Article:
The tsunamis caused the most of the remaining fatalities (estimates of the total number of fatalities vary from c. 36,000 to 120,000).  A series of tsunamis devasted the shores of the Sunda Strait; waves reached a height of 25m on the coast of Sumatra and 40m on Java. The town of Anjer was washed away. The largest tsunami wave at Batavia was detected at 12:36 on 27 August.  The waves reached as far as Auckland, New Zealand.  The tsunamis may have been caused by displacement of large amounts of seawater from the rapid deposit of ash in the caldera form discrete explosions, collapse of the eruption columns or edifice collapse.  As you will see later, the edifice failure of Anak Krakatau in December 2018 caused a catastrophic tsunami.

The eruption calmed down after the four large explosions, with some outbreaks of minor activity, to be quiet after 28 August 1883.

The Immediate Aftermath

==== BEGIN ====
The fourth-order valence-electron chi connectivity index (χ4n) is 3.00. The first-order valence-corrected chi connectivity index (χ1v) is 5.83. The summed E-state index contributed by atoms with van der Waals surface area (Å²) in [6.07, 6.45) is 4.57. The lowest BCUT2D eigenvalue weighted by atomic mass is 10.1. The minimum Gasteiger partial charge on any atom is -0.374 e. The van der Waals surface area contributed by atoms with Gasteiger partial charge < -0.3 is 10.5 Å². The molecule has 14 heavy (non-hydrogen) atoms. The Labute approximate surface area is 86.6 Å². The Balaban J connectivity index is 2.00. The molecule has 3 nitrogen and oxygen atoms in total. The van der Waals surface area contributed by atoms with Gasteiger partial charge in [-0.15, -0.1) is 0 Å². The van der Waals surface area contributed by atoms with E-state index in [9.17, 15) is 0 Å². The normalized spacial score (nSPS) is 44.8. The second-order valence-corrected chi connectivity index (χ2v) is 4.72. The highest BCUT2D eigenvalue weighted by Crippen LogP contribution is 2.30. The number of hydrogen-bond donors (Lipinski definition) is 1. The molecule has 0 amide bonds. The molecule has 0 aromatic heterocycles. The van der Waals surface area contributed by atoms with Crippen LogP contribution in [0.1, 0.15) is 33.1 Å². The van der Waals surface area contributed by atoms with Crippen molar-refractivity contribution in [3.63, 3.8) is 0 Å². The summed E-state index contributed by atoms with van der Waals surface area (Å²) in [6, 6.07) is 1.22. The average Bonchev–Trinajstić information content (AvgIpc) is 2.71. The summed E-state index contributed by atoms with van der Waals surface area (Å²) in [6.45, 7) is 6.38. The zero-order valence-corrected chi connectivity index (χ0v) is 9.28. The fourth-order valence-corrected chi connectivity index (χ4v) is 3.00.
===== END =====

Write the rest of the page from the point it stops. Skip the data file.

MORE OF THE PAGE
Two thirds of Krakatau Island had disappeared – either blown apart by the eruption or sunk as part of the creation of a 300m deep caldera; only the southern section of Rakata remained.  Pumice and a small rock were all that remained of the northern part of the island.   

20 km3 of dacite pyroclastic material had been erupted as tephra, pyroclastic density currents and the rest deposited into the sea and on surrounding islands.  Deposits enlarged Verlaten and Lang Islands and two new islands were formed: Steers and Calmeyer.  Polish Hat, however, had disappeared.  Steers and Calmeyer were later eroded by sea water.